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Great Omaha Game in Indiana

Great Omaha Game in Indiana

by Michael Cappelletti |  Published: Aug 10, 2011


Michael CappellettiWhile attending the Spring National Bridge Championships held this year in Louisville, Kentucky, one of my “spies” informed me that there was a Harrah’s Horseshoe Casino with a big poker room about 20 minutes away on the Indiana side of the Ohio River.

Later that evening, five of us ventured forth to this large Horseshoe Casino, where amidst many hold’em tables was a $500-$2,000 buy-in pot-limit Omaha game. Although the blinds were $2-$5, I quickly learned not to speculate in early position, because most of the hands were raised to $15 or $20 preflop.

My first hour there was rather quiet, as I patiently waited for a good hand and flop. I did have to make one very tight fold with a second-nut flush, which saved me $130 (would have cost me a $400-plus win if I had been wrong).

Finally, on my button, it was called around to me, and I held a 7-7-6-5 single-suited. I sometimes make “psychic” raises (a bridge term) preflop in tournament play with medium wraps — which my opponents tend to interpret as high cards with a pair. Since I had been playing tight (and yes, I was a bit bored), I decided to experiment by raising it to $20 preflop. Doing this frequently in live poker is not recommended, but when done occasionally, it can lead to a good result — plus, it’s good for PR.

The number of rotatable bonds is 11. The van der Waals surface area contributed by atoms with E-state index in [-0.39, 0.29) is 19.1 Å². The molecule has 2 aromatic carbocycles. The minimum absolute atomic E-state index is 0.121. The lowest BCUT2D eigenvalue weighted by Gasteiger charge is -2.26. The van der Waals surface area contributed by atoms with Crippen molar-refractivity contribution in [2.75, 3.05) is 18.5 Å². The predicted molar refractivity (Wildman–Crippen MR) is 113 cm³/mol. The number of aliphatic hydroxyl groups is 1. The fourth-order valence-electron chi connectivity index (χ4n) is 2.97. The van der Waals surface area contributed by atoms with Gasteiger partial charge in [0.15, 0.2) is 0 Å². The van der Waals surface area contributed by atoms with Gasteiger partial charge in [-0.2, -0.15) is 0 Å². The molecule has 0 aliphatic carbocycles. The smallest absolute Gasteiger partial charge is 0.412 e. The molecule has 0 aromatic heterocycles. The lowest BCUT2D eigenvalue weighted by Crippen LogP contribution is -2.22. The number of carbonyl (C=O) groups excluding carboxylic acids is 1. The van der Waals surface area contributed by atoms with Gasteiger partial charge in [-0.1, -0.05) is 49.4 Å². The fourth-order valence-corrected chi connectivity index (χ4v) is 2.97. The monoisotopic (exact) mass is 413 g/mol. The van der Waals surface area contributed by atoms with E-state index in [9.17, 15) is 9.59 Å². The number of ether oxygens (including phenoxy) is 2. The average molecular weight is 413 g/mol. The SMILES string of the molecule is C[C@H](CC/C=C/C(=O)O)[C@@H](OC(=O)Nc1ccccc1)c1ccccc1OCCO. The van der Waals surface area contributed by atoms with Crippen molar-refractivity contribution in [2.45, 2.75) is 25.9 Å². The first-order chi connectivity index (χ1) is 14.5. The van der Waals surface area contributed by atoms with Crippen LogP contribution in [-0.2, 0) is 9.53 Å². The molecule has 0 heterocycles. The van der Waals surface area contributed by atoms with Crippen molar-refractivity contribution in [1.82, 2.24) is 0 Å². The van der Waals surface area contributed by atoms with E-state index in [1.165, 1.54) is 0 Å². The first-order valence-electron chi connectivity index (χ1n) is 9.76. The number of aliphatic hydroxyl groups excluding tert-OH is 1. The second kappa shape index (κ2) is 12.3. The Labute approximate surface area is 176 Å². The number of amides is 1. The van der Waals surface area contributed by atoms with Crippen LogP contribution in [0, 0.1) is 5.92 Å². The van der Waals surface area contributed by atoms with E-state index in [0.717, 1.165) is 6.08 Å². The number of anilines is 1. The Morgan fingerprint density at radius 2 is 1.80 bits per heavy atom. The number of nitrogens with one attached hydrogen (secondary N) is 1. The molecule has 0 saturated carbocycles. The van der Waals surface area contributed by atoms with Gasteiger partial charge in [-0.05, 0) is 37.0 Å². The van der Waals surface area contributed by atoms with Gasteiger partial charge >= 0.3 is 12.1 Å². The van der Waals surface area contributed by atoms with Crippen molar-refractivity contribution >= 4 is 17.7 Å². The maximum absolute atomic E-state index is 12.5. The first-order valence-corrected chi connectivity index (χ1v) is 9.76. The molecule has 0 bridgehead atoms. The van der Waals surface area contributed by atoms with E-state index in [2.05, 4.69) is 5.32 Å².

In four-way action, a K-4-3 rainbow flop was certainly a welcome sight. They checked it around to me, and I bet $50 (a popular post-flop bet there). I didn’t really expect to buy the pot at that juncture, but I did expect at least one or two folds. However, each of them called without hesitation.

Lo and behold, a seven turned, giving me not only the nut straight, but the second-highest set, as well. If the last card paired the board, only kings full would beat my full house. Again, they checked it around to me. If there had not been two hearts on the board, I might have made a smaller bet here, but since they probably would not put me on a straight, I tried “pushing my obvious aces” with a $275 bet (roughly the size of the pot).

Did they all fold? No way! All three of them called! Fortunately, the last card was not a heart, I still had the nuts, and I bet my remaining $100-plus. I got two callers and ended up netting about $1,300 in that one pot — which had started out as an experiment.

Needless to say, we all went back there several times that week, and all five of us managed to go plus — even the two kids (up-and-coming bridge players in their twenties) who were relatively new to live poker (they had only played $1-$2 no-limit hold’em). ♠

Formerly a career lawyer with the U.S. Department of Justice, Mike Cappelletti has written numerous books on poker and bridge, and is considered to be one of the leading authorities on Omaha. Mike has also represented the U.S. in international bridge competition, and he and his wife were featured in a four-page Couples Section in People magazine. His books include Cappelletti on Omaha, Poker at the Millennium (with Mike Caro), and Omaha High Low Poker.